Taiwan is negotiating with Washington over a planned trip to the self-ruled island by US undersecretary of state Keith Krach for trade talks, a move that is set to further enrage mainland China.
It comes after US Secretary of Health and Human Services Alex Azar visited the island last month, prompting a strong protest from Beijing, which sees Taiwan as part of its territory.
If Krach does travel to Taiwan, he will be one of the most senior US cabinet members to visit the island in the past two years, and the trip could have an impact on Washington’s ties with both Taipei and Beijing, observers said. Washington’s relations with Taipei have warmed considerably in recent months, while its rift with Beijing deepens.
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According to Taiwan’s presidential office and the foreign ministry, the two sides are still discussing the details of the visit.
“Our two sides are still negotiating on the time, form, agenda and all related issues about our [planned] economic dialogue, and we are looking forward to the smooth opening of the high-level dialogue,” the foreign ministry said in a statement on Thursday.
The statement followed Taiwanese media reports that Krach would visit the island between September 17 and 19 for a new economic and commercial dialogue. The US announced the talks after President Tsai Ing-wen in late August said Taiwan would lift a ban on American beef and pork from January.
Tsai went ahead with the move despite protests from opposition parties and farmers and has taken flak over the decision, but it prompted Washington to open the door for trade talks. The restrictions on US pork containing the additive ractopamine – used to enhance leanness and banned in many places over safety concerns – and beef from cattle aged over 30 months have for years been an obstacle to any progress on a bilateral trade agreement.
Announcing the decision, Tsai said it was “in line with the country’s overall interests … and will further boost US-Taiwan ties”.
“If we can take one crucial step forward on the US pork and beef issue, it will be an important start for Taiwan-US economic cooperation at all fronts,” she said.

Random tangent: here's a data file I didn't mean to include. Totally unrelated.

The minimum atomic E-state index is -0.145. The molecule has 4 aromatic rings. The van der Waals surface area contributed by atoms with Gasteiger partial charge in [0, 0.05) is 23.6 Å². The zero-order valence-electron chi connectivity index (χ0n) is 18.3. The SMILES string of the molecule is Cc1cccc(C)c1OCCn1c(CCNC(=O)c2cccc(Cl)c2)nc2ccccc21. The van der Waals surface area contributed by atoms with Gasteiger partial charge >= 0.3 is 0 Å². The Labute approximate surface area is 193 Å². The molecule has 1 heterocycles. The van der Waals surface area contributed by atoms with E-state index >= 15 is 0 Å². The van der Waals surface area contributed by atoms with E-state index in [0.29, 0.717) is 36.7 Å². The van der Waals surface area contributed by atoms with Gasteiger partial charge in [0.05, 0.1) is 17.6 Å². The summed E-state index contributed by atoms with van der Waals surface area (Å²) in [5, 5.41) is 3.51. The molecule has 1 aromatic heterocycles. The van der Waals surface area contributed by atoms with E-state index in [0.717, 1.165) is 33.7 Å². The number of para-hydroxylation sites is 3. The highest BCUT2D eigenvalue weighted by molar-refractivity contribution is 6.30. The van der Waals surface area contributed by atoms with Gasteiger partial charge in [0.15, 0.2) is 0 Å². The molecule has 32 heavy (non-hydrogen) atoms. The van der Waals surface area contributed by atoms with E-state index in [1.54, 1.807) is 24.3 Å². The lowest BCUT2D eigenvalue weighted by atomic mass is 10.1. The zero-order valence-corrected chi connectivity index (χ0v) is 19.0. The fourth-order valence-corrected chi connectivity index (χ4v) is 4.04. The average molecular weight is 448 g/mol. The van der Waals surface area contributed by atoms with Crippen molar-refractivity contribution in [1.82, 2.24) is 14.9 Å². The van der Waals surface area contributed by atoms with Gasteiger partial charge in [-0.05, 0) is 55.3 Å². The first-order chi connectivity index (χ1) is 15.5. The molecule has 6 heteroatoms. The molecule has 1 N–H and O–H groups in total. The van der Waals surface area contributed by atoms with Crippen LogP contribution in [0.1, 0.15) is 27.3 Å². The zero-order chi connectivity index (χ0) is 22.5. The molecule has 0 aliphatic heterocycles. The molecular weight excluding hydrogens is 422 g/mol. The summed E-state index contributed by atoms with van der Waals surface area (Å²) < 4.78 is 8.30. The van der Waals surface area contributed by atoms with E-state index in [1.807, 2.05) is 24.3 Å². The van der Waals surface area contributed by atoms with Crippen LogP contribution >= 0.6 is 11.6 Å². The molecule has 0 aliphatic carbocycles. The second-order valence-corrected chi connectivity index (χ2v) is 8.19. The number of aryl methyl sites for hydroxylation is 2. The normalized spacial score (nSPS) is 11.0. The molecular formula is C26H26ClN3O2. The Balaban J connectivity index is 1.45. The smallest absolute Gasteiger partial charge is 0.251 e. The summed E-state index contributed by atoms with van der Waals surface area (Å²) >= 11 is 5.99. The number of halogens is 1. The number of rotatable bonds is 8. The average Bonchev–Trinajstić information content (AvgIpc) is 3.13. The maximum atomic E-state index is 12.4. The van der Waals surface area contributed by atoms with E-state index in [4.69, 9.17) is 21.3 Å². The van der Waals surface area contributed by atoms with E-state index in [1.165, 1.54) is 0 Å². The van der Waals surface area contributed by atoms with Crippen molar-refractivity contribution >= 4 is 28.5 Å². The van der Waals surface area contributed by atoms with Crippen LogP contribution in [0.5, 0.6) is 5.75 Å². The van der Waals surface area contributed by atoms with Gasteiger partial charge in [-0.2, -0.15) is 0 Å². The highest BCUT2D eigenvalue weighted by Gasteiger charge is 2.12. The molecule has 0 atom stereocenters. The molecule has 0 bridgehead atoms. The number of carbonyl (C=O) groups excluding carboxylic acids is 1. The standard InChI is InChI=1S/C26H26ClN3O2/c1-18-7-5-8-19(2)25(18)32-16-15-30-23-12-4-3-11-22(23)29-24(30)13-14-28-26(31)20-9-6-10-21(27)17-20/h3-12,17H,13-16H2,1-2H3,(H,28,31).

Days later, US Assistant Secretary of State for East Asian and Pacific Affairs David Stilwell announced during a video conference that Washington and Taipei would establish the new economic dialogue focused on semiconductors, health care, energy and other technology sectors. He said the talks would be led by Krach, the undersecretary for economic growth, energy and the environment.
“This new senior-level annual economic dialogue will provide a platform to strengthen US-Taiwan economic ties across a spectrum of priority issues, including reorienting technology and medical product supply chains; enhancing investment screening and intellectual property rights protection; and expanding infrastructure and energy sector collaboration,” Stilwell said.
Krach would be the most senior official from the US State Department to visit Taiwan.
Alex Wong, deputy assistant secretary of state in the Bureau of East Asian and Pacific Affairs, went to Taipei in March 2018 – soon after President Donald Trump signed into law the Taiwan Travel Act which allows high-level official visits.
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In October last year, Sandra Oudkirk, deputy assistant secretary of state for Australia, New Zealand and the Pacific Islands, also visited Taiwan in a show of support after the island lost two diplomatic allies – the Solomon Islands and Kiribati – to Beijing.
Stilwell said there was no reason for Beijing to be concerned about Krach’s plan to visit Taiwan since it was for trade talks rather than any political issues.
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This article US, Taiwan discussing visit by senior official Keith Krach for trade talks first appeared on South China Morning Post